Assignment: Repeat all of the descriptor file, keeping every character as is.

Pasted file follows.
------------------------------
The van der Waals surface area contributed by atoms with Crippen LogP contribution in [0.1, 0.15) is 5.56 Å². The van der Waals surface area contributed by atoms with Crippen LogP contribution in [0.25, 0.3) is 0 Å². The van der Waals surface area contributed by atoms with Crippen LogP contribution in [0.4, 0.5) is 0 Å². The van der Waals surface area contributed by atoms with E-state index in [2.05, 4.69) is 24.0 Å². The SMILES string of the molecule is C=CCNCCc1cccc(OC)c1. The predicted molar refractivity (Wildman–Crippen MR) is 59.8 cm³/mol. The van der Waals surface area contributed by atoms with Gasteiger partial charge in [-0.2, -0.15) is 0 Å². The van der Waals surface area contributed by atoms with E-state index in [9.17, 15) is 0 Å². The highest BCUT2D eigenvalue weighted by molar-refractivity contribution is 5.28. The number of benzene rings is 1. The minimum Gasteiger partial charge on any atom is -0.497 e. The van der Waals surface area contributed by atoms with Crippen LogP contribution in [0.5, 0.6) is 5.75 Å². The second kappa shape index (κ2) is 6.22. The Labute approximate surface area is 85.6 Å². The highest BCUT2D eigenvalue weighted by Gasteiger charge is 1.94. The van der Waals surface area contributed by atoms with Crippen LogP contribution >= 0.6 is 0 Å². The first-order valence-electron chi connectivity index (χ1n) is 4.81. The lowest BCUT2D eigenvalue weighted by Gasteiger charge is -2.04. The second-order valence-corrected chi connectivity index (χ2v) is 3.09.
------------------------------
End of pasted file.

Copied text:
The van der Waals surface area contributed by atoms with Crippen LogP contribution in [0.1, 0.15) is 5.56 Å². The van der Waals surface area contributed by atoms with Crippen LogP contribution in [0.25, 0.3) is 0 Å². The van der Waals surface area contributed by atoms with Crippen LogP contribution in [0.4, 0.5) is 0 Å². The van der Waals surface area contributed by atoms with E-state index in [2.05, 4.69) is 24.0 Å². The SMILES string of the molecule is C=CCNCCc1cccc(OC)c1. The predicted molar refractivity (Wildman–Crippen MR) is 59.8 cm³/mol. The van der Waals surface area contributed by atoms with Gasteiger partial charge in [-0.2, -0.15) is 0 Å². The van der Waals surface area contributed by atoms with E-state index in [9.17, 15) is 0 Å². The highest BCUT2D eigenvalue weighted by molar-refractivity contribution is 5.28. The number of benzene rings is 1. The minimum Gasteiger partial charge on any atom is -0.497 e. The van der Waals surface area contributed by atoms with Crippen LogP contribution in [0.5, 0.6) is 5.75 Å². The second kappa shape index (κ2) is 6.22. The Labute approximate surface area is 85.6 Å². The highest BCUT2D eigenvalue weighted by Gasteiger charge is 1.94. The van der Waals surface area contributed by atoms with Crippen LogP contribution >= 0.6 is 0 Å². The first-order valence-electron chi connectivity index (χ1n) is 4.81. The lowest BCUT2D eigenvalue weighted by Gasteiger charge is -2.04. The second-order valence-corrected chi connectivity index (χ2v) is 3.09.